Vast amounts of data being generated across all segments of society. If taken advantage of, these data offer an unprecedented opportunity to accelerate scientific discovery, to improve healthcare and wellbeing, and to strengthen our communities. Data Science is an interdisciplinary field concerning the scientific methods, systems and workflows to obtain insights from data.
Data Science has the potential to affect all aspects of human activity. We embrace this development and are preparing a new generation of data scientists, scholars and entrepreneurs who work in a collaborative manner to tackle the world’s most pressing problems.
Research at IDS focuses on:
IDS aims to tackle impactful research problems through multidisciplinary teams involving students, researchers, partners, and stakeholders inside and out of the university. We aim to train the next generation of data scientists to be even more collaborative and interdisciplinary.
From Apple's personal assistant Siri helping you out to Netflix recommending content for you, artificial intelligence and big-data technologies are increasingly affecting our daily lives. Is society prepared for the data revolution we are experiencing? And what will the data-filled world of the future look like? These questions are being explored on 26 January during Maastricht University’s 42nd Dies Natalis. Keynote speakers Sally Wyatt and Michel Dumontier share their thoughts on data in academia.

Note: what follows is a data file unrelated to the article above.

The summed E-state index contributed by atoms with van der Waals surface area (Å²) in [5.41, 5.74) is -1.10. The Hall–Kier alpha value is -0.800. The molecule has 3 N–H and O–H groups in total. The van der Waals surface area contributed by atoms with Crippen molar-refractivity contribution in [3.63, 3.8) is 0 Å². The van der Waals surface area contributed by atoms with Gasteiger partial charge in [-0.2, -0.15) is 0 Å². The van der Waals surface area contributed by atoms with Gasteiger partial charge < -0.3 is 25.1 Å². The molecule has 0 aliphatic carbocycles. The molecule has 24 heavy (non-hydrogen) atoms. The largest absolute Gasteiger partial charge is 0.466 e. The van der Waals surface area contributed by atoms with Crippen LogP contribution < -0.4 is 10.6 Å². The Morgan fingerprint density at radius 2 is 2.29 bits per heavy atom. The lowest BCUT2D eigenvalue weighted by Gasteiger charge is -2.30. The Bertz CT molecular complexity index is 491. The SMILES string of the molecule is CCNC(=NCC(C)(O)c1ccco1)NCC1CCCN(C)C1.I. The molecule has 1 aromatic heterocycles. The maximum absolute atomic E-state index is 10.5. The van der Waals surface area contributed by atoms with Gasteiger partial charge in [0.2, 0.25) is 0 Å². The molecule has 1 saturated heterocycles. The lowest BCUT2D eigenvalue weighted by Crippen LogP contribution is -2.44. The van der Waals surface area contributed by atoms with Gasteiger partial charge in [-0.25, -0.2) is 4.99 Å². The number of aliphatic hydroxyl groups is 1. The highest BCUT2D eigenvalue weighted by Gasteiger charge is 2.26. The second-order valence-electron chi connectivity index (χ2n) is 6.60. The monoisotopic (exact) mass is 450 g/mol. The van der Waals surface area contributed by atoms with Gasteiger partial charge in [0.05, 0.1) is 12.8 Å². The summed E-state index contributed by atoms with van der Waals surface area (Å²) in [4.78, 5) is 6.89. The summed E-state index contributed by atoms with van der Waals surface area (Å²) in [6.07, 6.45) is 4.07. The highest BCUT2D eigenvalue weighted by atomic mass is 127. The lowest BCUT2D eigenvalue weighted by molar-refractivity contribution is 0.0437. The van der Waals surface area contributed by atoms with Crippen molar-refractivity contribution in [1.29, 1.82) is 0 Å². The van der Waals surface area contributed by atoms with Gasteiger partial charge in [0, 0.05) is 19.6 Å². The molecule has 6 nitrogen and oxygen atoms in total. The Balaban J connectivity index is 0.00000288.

The Institute of Data Science (IDS) at Maastricht University is the only European research group invited to take part in an international research project led by the National Center for Advancing Translational Sciences (NCATS) in the USA.
Dr Amrapali Zaveri, along with the co-authors, won the Best In-Use Paper at the 14th European Semantic Web Conference for the paper entitled 'smartAPI: Towards a more intelligent network of Web APIs'.
Professor Data Science
"Data science offers a solid foundation to examine and understand the world we live in. Importantly, it has never been so easy for young researchers to tackle important issues facing communities using cheap computing power and somebody else's data."